Sonoma, aka Pinot Country

How Pinot Noir is coming into its own in a diverse appellation

A Wonky Appellation
It's that wind, a cooling wind that brings with it fog and freshness from the Pacific Ocean that has created so many interesting and exciting spots for Pinot Noir in Sonoma. The Sonoma Coast, at least the true Sonoma coast, is the most directly impacted appellation. 
Without getting sidetracked into a discussion of the appellation, as far as appellations go, the Sonoma Coast is huge and covers such diverse topography, mesoclimate, and soil types as to be one of the least useful—at least when it comes to helping define a wine's style—in all of California. Running through the Sonoma Coast is the break in the coastal mountain range known as the Petaluma Gap, which delivers these winds to parts of the Russian River Valley, Bennett Valley, Sonoma Mountain, and finally Carneros appellations.The cooling effects of that wind makes the difference between Cabernet Country and Pinot Country in Sonoma. 
If you've ever been to Sonoma in the summer you know it can get plenty hot, certainly too hot for “cool climate” Pinot Noir. Well, that is both right and wrong. It's hot enough to get Pinot as ripe as you want it, and it's also hot enough to develop sugars in the grapes more quickly than actual cool climate growing regions, so like it or not you're not going to get ripe fruit with 13% alcohol with any consistency. Of course recent vintages that have actually been cool have allowed winemakers to produce some impressive wines at (and even below) 13%.  It's also cool enough at night and in the morning before the fog burns off to keep wines fresh and juicy, with mouthwatering acidity, classic red fruit flavors, and even a little stemmy/herbal savoriness that many people, myself included, enjoy in their Pinot. In some ways it's the best of both worlds, yet it seems people are just figuring this out. 
Changing Expectations
I'm sure there are many out there who would happily expound on what you should taste from each of the appellations. This cherry being typical of one spot, that berry of another, minerality from here and violets from there. We all know the drill. Me, I'm not well versed enough, or convinced in fact that much of this is known when it comes to Pinot Noir in Sonoma. Recall the Sonoma Coast. No one could pretend to outline what you should taste in a wine from the Sonoma Coast simply because the appellation is too big and too diverse. Layer viticultural and winemaking practice over the myriad fruit sources and you don't get any signature whatsoever. To be blunt, for me Pinot Noir is as much if not more about the producer than the vineyard. Yes, the true Sonoma Coast should be leaner and more chiseled than say the Russian River Valley, where we've been trained to expect cola, and spices and every berry under the sun, but it's simply not that cut and dry—and frankly not that important.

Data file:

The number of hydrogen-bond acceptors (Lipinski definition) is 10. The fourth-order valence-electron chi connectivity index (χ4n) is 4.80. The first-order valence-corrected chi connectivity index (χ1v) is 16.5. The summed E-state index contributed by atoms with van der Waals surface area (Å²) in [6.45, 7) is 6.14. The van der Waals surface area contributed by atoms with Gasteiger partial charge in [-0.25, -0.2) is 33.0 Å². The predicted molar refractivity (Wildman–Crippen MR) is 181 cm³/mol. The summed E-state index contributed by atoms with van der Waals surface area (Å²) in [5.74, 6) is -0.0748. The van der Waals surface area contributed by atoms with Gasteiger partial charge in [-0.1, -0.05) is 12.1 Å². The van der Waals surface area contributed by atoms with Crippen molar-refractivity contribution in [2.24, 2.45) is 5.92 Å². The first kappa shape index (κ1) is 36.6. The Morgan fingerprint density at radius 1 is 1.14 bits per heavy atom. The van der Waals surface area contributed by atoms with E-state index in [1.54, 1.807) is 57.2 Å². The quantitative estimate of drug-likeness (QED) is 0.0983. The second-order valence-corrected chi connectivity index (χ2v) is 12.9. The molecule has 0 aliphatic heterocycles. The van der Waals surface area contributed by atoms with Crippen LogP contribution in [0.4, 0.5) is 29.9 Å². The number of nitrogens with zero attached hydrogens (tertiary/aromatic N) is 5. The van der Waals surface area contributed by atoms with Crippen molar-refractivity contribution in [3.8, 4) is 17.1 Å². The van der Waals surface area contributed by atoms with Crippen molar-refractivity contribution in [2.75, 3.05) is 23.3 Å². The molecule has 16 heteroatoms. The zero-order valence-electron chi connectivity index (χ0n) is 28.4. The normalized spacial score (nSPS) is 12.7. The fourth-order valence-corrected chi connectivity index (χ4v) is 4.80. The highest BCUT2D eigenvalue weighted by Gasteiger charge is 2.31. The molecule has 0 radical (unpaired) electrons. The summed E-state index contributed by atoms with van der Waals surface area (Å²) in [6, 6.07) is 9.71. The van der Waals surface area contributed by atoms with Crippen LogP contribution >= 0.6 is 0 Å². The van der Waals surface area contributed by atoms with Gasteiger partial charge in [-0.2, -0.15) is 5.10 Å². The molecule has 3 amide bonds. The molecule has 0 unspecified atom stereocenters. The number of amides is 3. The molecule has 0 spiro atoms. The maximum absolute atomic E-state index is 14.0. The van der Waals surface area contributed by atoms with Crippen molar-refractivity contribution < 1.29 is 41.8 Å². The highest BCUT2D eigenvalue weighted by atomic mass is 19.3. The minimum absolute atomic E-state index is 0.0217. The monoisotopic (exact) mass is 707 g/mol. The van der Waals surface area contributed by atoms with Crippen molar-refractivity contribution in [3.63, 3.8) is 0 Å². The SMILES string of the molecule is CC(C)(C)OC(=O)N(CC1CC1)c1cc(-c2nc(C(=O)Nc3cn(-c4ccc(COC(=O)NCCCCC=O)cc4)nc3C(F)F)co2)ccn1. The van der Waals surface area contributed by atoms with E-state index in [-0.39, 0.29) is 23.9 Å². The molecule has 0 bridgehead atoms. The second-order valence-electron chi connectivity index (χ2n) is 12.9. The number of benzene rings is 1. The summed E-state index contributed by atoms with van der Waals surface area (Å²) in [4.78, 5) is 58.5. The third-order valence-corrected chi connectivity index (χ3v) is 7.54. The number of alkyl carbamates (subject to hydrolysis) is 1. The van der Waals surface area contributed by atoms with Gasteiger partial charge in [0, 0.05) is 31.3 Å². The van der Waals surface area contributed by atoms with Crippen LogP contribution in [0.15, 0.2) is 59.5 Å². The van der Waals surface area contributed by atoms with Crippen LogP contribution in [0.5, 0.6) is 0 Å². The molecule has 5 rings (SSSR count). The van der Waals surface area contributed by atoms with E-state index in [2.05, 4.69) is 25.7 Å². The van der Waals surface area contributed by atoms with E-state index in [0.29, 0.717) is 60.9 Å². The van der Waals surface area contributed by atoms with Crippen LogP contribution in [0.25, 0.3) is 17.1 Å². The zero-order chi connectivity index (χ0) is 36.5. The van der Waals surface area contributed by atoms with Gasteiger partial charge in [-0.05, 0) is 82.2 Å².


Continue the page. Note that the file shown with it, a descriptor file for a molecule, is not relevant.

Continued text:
Sonoma will never be Burgundy, or Oregon, or New Zealand. It is, however, already producing some amazing wines from Pinot Noir planted in the right spots, farmed well, and handled with care in the cellar. It's time to celebrate the wonderful diversity of Pinot Noir, and there's no better place to do that than Sonoma. There are so many wines that are distinct and expressive of place that remain well priced, that it really can be a buyer's market out there. You just have to know where to look. I certainly don't know all the secrets of Sonoma Pinot Noir, but I did find plenty to like during my recent visit there. Here are five fascinating producers. 
Porter Creek

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Sonoma County Wines

Holdredge Pinot Noir Russian River Valley (2011)
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Holdredge Pinot Noir Russian River Valley Bucher (2011)
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Holdredge Pinot Noir Russian River Valley Selection Massale (2011)